Ducati supersport s
The latest Ducati claims to have clubbed a superbike and a sports tourer in one. Does it succeed or does the SuperSport S fall in no man’s land?
Approachable, quick, everyday supersport that isn’t as intimidating as a Panigale
Here we are riding the latest ducati to have reached our shores. there’s something about these italian designs that evokes one’s deepest emotions. their bikes can be spotted pretty much everywhere — proudly displayed on bedroom walls, as desktop wallpapers or on smartphone covers. the new supersport’s design is no exception to this either. Bearing close resemblance to its exotic sibling, the Panigale, it naturally attracts a second glance. trust me, it looks even better and sleeker in the flesh than in the picture. its beautifully crafted full front fairing neatly conceals all bolts and hinges, creating a seamless profile. distinct led daytime running lights imitate frowning eyebrows and, with the sharp-looking halogen headlights, create a visual x-shaped cross.
On the side the bold shoulder-lines blend smoothly into the edgy fuel tank and a narrow rear end gives it a front-heavy appearance. On the left is a single-sided swingarm and with no intrusion on the right side, the double-barrel exhaust looks twice as appealing. having said that, the exposed section near the fairing, with the visible engine parts and lines of hoses, looks cluttered.
as i get on to the bike, i recollect that during its indian launch i sat on the supersport and then on the Panigale which was parked next to it to understand the difference. and it was pretty evident. the new bike isn’t just more affordable than the Panigale but also is more road-friendly. You sit comparatively upright, on a wider seat which is far more comfortable than the ducked-down, committed seating of the Panigale.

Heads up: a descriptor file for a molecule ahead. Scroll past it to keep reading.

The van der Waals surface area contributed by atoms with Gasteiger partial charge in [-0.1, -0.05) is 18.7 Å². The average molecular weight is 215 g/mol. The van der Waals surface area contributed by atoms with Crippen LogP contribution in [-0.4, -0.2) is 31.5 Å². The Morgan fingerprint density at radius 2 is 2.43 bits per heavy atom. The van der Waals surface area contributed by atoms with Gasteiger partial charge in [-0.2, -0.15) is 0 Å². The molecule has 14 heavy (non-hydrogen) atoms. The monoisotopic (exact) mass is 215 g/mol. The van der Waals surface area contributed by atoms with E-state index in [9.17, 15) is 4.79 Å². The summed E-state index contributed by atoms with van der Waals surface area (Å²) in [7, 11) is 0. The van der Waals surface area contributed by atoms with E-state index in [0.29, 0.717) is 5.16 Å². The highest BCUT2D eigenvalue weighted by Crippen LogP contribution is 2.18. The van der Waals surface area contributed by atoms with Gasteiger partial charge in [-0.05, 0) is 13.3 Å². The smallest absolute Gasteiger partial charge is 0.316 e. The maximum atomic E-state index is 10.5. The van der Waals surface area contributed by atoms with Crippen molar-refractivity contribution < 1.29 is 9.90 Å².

the clip-on handlebars are relatively higher and the foot-pegs are high as well but aren’t too rear-set. this makes the riding position comfortable for commuting and sports touring. staying true to that cause, the front screen can be manually raised to improve wind protection and there’s ample knee-room even for taller riders to aid
fatigue-free long jaunts. the fuel tank capacity of 16 litres seems fairly adequate for touring and there are welcome gaps between the rear panels to install panniers as well. surprisingly, when locking the handle while taking a u-turn, there’s just about enough room for the fingers between the clip-on and the fuel tank. Probably this can be sorted by adjusting the position of the clip-ons.
Facing the rider is a digital instrument console with a simple and easy-to-read layout which gives out all the info you need on the go. there are small bits that make the ducati special, such as a body-coloured extension to beautify the usually bare area around the console. the layout of the buttons and switches is a typical ducati affair and the same can be said about the overall fit and finish. top-notch, to say the least. ducati have brought both the international variants — the supersport and supersport s — to india. the standard version comes in the unmistakable ducati red colour with black wheels and powder-coated engine. it has fully adjustable Marzocchi forks and a sachs rear shock, and is priced at rs 12.08 lakh (ex-showroom). Pay another rs 1.30 lakh to get the top-of-the-line supersport s, which we have ridden here. this one also gets the same red paintwork or, for a premium, can be bought in white body with red wheels.
the supersport s is equipped with fully adjustable Öhlins suspension at front and rear and a fantastic two-way quickshifter. what makes the s stand out is a pillion seat-cover finished in the body colour, which is a paid accessory for the standard bike. Our test bike came loaded with the optional Performance Pack worth rs 60,000. this includes a carbonfibre front mud-guard, led indicators, adjustable brake/clutch levers and customised cap for the disc brake’s master cylinder.
coming to the powertrain, it sports a 110-Ps, 937-cc liquidcooled, l-twin engine which is also seen on the hypermotard and the recently launched Multistrada 950. the power figures might not make you fist-punch the air but the idea behind it is to give the bike a rider-friendly nature. For that reason the 93 nm of torque peaks at 6,500 rpm, with almost 80 per cent of it available at just 3,000 rpm.